The sublimity of this photograph implies animpossible object (a way we can’t see using our naked eyes), inspiring awe andgreatness of nature. The portrait orientation of this photograph enhances theheight of the Half Dome cliff; capturing the soaring emotions that Adams must’vefelt looking up at the Cliff while making this photograph. It makes me as theviewer feel small.Carleton Watkins (American,1829-1916) was one of the most highly acclaimed of early western photographers,his photographs of Yosemite brought him worldwide acclaim as it influenced congressand helped President Lincoln in the preservation of Yosemite Valley during thetime of the civil war. Yosemite Valley was Watkins favourite subject tophotograph, these photographs had made Carleton a legacy and a pioneeringenvironmental photographer. Watkins is regarded as ‘America’s greatestlandscape photographer of the nineteenth century’ (Weber, 2002, p.67).
Although Carleton Watkins also photographedmountains in Yosemite Valley, his views of the mountains were not asmonumentalist and sublimatory as Adams’ were. Firstly, this is because during thetime of his first significant project, Watkins used glass-plate (mammothplates) negatives (21 x 18inch); allowing him to produce natural lookingcontrast and clear tones in his Landscape photographs, conveying thepicturesque. The whole process of creating a photograph from glass-platenegatives were much longer and complex than Ansel Adams. This is becauseWatkins had to sensitise the glass plates on the spot and exposed them whilethey were still wet. This means that with less manipulation tools and known techniques,Watkins produced much more natural looking photographs than Adams, that almostmirrored reality. Whereas Adams used much smaller black and white negatives (plates)during his career, where he then learnt to master the manipulation techniques ofthe negatives and prints. Watkins created ‘picturesque’photographs by choosing angle, location and composition; capturing the beautyof the untouched wilderness that Watkins experienced at the time he was alive.
Watkinsinstinctively avoided dramatic clouds, fog, mist and wind; capturing the clearessence and giving a clear acuity of the Landscape. The soft tones in Watkins landscapesphotograph connotes a welcoming environment hence why He useda framing device and often included reflections, water movement and trees inthe frame; creating a natural representation of the landscape that hephotographed. An example of the picturesque aesthetic is seen from thephotograph Tasayac, or theHalf Dome, 5000 feet, Yosemite Valley (see figure 2). Firstly, the soft andcalm flowing water in Merced river seen in the foreground draws the viewerseyes into the photograph, inspiring us as the viewer to the exquisite pleasureof ‘active seeing’. Watkins showed an interest in trees; trees lend themselves moreto be picturesque than sublime – this reminds me of Claude Lorrain’s (pioneerof ‘the picturesque’ in Landscape painting) paintings.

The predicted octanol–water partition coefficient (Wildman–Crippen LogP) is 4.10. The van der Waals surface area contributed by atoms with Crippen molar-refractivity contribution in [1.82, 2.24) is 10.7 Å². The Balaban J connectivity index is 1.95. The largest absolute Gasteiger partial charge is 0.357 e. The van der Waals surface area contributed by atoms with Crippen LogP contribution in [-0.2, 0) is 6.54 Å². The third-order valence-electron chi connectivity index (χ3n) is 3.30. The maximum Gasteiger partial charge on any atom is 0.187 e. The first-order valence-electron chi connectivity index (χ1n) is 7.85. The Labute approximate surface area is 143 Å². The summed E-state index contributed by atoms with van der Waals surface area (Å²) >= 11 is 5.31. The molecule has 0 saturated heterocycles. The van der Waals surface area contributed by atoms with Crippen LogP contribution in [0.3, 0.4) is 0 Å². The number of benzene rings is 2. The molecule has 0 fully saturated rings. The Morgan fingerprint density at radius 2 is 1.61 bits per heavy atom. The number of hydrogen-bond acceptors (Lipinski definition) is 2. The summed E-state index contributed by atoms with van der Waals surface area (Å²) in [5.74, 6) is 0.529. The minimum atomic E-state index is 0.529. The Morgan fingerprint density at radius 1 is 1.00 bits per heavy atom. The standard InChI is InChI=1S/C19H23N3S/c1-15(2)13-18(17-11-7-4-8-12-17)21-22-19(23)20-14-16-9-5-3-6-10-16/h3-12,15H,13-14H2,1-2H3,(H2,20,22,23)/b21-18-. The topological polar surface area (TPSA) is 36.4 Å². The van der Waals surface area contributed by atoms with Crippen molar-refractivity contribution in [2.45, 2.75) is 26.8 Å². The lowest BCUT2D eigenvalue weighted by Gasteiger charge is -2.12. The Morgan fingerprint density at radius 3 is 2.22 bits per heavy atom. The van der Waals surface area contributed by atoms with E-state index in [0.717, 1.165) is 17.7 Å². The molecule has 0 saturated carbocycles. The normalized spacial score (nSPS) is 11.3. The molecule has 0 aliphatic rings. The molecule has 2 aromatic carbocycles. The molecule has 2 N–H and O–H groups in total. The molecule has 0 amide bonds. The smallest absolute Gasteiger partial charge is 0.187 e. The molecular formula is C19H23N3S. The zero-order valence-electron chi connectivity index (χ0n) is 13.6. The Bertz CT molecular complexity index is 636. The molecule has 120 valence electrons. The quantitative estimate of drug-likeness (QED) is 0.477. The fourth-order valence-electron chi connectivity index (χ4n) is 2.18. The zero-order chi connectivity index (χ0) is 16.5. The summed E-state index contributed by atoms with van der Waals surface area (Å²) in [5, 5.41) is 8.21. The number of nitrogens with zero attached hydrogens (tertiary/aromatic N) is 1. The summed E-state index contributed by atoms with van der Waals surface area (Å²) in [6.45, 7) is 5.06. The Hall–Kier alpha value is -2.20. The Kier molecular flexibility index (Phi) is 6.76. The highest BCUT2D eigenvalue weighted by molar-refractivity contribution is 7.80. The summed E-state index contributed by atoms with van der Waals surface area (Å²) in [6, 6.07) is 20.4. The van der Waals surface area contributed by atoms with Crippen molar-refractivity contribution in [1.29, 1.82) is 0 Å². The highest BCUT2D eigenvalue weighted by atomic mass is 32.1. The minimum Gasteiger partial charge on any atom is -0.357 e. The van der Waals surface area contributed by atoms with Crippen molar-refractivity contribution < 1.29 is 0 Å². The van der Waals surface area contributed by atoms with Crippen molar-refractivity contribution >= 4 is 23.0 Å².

(see figure 3) Although Lorrain’spainting is in colour, Watkins photograph is similar because they both consistsof a river in the fore ground, trees on both sides and a mountain almost fadingaway in the distance. The picturesque quality comes from the composition ofeach individual subject (tree, river and mountain) in the frame that all cometogether. The creation of these pure scenery, literally ‘transforms Watkinsphotograph into painting’ and conveys a moment in time. In 1938, almost 70 years after Watkin’s photograph fromthe Merced River, Ansel Adams produced a photograph similar photograph (SeeFigure 4). Although both Watkins and Adams photographed from almost the sameview point (composition), there are certainly more ‘sublime’ elements in Adamsphotograph. Firstly, Adams photograph was captured in the winter; instantly asa viewer, we can identify the cold temperature of the location at that time. Thealmost leafless trees and plants with an illuminance of ‘metallic splendour’connotes a dark and dangerous wildness. Whereas the blossomed trees in Watkinsphotograph connotes a sense of warmth.
There is greater tonal range in Adamsphotograph as we can see from the arrows of light that cuts through the glacierenhancing the roughness of the mountains against the untouched reflection ofthe river. Whereas in Watkins photograph you can’t see the textures of themountain, creating a more delicate silhouette rather than showing the magnitudeof the mountain. The clear clouds that float across the horizon creates a serenebeauty. I think that all these components in Adams photograph come together tocreate a ‘poetry of the real’- Ansel Adams – making the mountain look how itfeels like in reality; a huge monumental object of nature. On the other hand,the representation of the scene in Watkins photograph connotes the naturalbeauty within the American wilderness, hence why Abraham Lincoln decided tosign the Yosemite Grant Act to protect the glacial valley as a national park afterlooking at Watkins photographs. The darkroomwas a critical part of what helped Ansel Adams transform the overallrepresentation of his landscapes photographs into something almighty.